why “you’re only driving readers away with your paywall” is not an effective argument against a paywall (at least in my case)
Former reader Tami posted this comment on one of my posts about the paywall here:
It’s a shame you are not able to make a living doing this; but I suspect the Paywall is going to drive people like myself away. I have been reading your website for years, but if I had to pay for every site I read, I’d never go to any sites. So while I enjoy your writing, I’ll probably go elsewhere.
I was just talking to my husband earlier today that it’s a shame the Internet had been perverted from a place where everything was free to a place people feel entitled to make money off of.
Don’t get me wrong, I understand your desire to make a living doing this, but all you’re really doing is alienating your userbase. I don’t need a sight that does reviews, and am on a limited budget, so you’ll never see me paying. It’s not that I don’t want to, it’s that I can’t justify it.
I have a hunch that if you weren’t making money from ads, they weren’t set up well. I can’t tell you how to change it, but I’ve seen much smaller sites survive on ad revenue. I will say this, the design changes over the past few years had gotten progressively harder to use and find the pages I wanted. Maybe that played into the failure of advertising revenue. Or not.
But whatever the case, I won’t be paying – not because I don’t like you sure but because I just can’t afford these kind of Paywall, especially if the idea spreads.
To which I responded:
Your hunch about ads is wrong. Ad revenue has plummeted in recent years. Even corporate sites are hurting because of it — that’s why you see even more ads, and more obnoxious ads, crowding out the content across the web.
I’m sorry that you believe it’s “perverted” that people want to earn a living from work that 1) requires lots of time and expertise, and 2) lots of people are enjoying. “Entitled”? Why do you feel entitled to professional work for free? Do you feel entitled to other professional services for free? Would you expect an accountant or a plumber to work for free, and do you think that they shouldn’t feel like they should be paid for their work?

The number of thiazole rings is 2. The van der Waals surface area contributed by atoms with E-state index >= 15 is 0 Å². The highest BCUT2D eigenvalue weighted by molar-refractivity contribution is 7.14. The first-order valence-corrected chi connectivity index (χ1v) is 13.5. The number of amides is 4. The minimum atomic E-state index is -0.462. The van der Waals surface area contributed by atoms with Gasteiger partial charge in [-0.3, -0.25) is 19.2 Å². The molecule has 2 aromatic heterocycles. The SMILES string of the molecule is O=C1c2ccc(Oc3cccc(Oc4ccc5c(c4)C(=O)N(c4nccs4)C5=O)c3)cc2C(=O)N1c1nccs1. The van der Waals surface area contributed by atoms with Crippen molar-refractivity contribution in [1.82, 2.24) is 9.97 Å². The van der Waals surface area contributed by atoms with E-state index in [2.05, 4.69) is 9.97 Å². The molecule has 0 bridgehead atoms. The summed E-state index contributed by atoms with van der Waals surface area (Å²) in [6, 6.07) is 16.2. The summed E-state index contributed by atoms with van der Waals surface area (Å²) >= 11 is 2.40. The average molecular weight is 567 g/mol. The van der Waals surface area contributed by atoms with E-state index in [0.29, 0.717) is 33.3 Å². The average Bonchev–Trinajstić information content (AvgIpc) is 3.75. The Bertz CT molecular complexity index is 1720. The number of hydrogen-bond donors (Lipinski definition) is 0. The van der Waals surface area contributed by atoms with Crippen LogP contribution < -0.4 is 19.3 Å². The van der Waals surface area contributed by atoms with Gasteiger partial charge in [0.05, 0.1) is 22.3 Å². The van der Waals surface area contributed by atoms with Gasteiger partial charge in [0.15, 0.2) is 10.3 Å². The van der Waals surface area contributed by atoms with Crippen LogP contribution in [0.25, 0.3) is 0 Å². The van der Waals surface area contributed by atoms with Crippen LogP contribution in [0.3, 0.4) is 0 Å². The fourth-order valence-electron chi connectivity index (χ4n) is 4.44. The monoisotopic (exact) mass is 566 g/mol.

I honestly do not understand positions like yours. Do you *want* to read writing only from amateurs who write as a hobby? Can’t you tell the difference between that and professional work? Cuz that’s the Web you’re going to end up with.
You are of course free to go elsewhere for your film reviews. If you can get stuff like mine elsewhere, for free, great.
But you do realize, don’t you, that I’m not really losing anything when readers who do not want to support my work don’t come back?
I’m reposting this exchange because I think I need to make clear one important point:
I lose nothing if readers who don’t want to pay a pittance for my work here don’t come back.
As I’m sure you’ve noticed — because it’s distinctive from many other sites across the Web, including the vast majority of those devoted to movies — there are no ads here. I don’t need to boost pageviews here at any cost. I don’t post linkbaiting things here because there is no benefit to me if surfers stop by here and never come back, or if surfers come back but never purchase a subscription.
(Hint: It’s because of the crash in ad revenue that so many sites will do anything to get you to click to their sites, because they need as many eyeballs as possible in order to boost their income from ads, which pay on the order of hundreths or thousanths of a penny per pageview. Those sites don’t care if you click away again instantly. They just need to maxmize those fractions of pennies. And they will do whatever tricky, sneaky, cheap thing they can to get your 30-second visit.)
I don’t want to sound like I don’t value the audience I’ve built here over 16 and a half years, but you guys — to borrow a term from Tami — are not entitled to the writing I post here. I don’t need to be here. A site like this one doesn’t even work as a portfolio to get other work in the industry, because no one is paying a decent rate for such writing anymore.
So when readers like Tami — and I’m sure there are plenty of others out there who feel the same way — think they’re, I dunno, threatening me or something by saying they’re just not going to come back anymore because of the paywall, I’m not sure what impact they imagine their not-coming-back is going to have. Do they imagine I will drop the paywall, keep posting reviews at the rate I have been — which is more than many other critics do, including the ones with cushy corporate paychecks — and somehow find a way to keep scraping by, keep living like a college student in my 40s? Do they imagine that is conducive to quality writing?
If you’re not going to support my writing here, why should I care if you don’t come back?